It is a hard lesson — sometimes the people who are the most dangerous are also quite charming, pillars of the community, and fine, upstanding citizens. When I saw the movie “Betrayed” about 25 years ago, I remember my shock when it became clear that the good-looking Iowa farmer, who loved and cherished his kids, was in reality a neo-Nazi assassin who most likely had murdered his first wife.
While I knew intellectually it could be true, I had a hard time with the visceral reality of it — he loved his kids, for heaven’s sake! And I think that was the filmmaker’s point. You can’t always tell by looking.
Our community has had that lesson drilled home in the past two years, and we continue to struggle with it.
Whether it is the charming ordinariness of the perpetrator of violence or our reluctance to believe that anyone we know and interact with could behave in such a way, many of us still cling to the belief that somehow we would know, we could tell.
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But when the reality begins to sink in, as it has in this community, then we begin to struggle with framing an adequate response. Sometimes, our inability to control our environments, to identify those who would hurt us or those we love leads to paralysis and a kind of despair.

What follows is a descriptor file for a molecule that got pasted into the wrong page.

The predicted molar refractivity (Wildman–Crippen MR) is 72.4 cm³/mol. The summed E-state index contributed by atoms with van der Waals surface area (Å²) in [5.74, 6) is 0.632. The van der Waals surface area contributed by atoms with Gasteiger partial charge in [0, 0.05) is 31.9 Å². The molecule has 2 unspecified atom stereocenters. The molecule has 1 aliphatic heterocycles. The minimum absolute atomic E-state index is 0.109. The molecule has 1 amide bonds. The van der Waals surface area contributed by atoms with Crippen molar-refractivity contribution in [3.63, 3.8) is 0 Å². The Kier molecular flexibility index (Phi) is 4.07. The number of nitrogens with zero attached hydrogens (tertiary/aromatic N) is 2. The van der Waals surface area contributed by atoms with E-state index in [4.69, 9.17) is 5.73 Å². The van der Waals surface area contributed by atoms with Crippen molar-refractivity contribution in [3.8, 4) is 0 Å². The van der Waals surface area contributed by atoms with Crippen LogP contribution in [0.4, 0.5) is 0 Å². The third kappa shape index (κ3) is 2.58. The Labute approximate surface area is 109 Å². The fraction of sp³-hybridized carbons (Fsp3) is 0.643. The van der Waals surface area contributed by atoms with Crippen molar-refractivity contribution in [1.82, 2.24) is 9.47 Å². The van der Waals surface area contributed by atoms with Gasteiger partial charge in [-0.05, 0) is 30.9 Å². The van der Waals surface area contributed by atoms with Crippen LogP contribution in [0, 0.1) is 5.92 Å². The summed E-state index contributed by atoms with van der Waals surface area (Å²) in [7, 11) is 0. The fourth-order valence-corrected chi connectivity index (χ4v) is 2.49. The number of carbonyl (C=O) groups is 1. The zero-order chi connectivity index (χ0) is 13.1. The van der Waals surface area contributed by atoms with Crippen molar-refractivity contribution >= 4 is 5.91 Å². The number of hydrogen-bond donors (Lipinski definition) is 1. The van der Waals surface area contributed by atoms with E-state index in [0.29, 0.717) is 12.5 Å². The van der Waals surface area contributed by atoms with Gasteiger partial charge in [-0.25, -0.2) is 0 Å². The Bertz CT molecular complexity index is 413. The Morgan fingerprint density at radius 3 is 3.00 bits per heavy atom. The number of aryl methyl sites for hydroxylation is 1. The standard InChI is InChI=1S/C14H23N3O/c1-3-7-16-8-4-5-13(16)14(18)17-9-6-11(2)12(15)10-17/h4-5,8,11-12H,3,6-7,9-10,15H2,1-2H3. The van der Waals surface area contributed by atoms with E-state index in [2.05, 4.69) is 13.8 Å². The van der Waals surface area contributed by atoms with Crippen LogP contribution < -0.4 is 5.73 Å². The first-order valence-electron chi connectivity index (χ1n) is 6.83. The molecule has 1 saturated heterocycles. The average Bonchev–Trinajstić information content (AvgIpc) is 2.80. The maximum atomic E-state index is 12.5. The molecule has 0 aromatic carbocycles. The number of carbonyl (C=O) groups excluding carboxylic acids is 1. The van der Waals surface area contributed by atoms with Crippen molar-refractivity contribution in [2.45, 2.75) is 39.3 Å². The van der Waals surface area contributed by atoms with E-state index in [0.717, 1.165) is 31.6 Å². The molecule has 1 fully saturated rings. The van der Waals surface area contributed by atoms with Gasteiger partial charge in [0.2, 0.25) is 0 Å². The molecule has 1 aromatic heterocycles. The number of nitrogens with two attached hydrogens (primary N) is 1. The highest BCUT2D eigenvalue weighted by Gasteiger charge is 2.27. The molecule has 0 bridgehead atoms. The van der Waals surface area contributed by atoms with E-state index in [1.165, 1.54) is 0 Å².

If it isn’t possible to know, why not just bury our heads in the sand and hope it goes away or pray that we will be lucky enough to avoid catastrophe? Our community needs more from us.
So what shall we do to protect ourselves and our community?
If we can’t tell by looking, what safeguards can we find? First, we must come to terms with the reality that nothing we can do can guarantee safety. That does not mean, however, that we are powerless in the face of evil and violence. There are things we can do. While we can’t make ourselves and our community completely safe, there are definitely things we can do to be safer.
One of the first things we can do is learn about the dynamics of violence — what does it look like? How do perpetrators operate?
These are difficult conversations, but critical if we would understand the reality of violence.
A second helpful response is to learn how to limit perpetrators’ opportunities to do violence. Attending a Stewards of Children workshop or learning about the work of the Centre County Domestic and Sexual Violence Task Force are both good options to learn more about sexual and domestic violence and how a community can enhance its safety.
A third response, and perhaps the most challenging for us in these hectic times, is to really get to know those in our community. A recent poster from the national Presbyterian Church has the tag line, “We don’t watch our neighbors; we see them.”
Getting to know our neighbors deeply and well, not relying on surface or first impressions, helps create a community that takes seriously its commitment to care for each other and keep each other as safe as possible.
It takes work, commitment and the willingness to pull our heads out of the sand to deal with the reality before us — but those are critical components of healthy communities.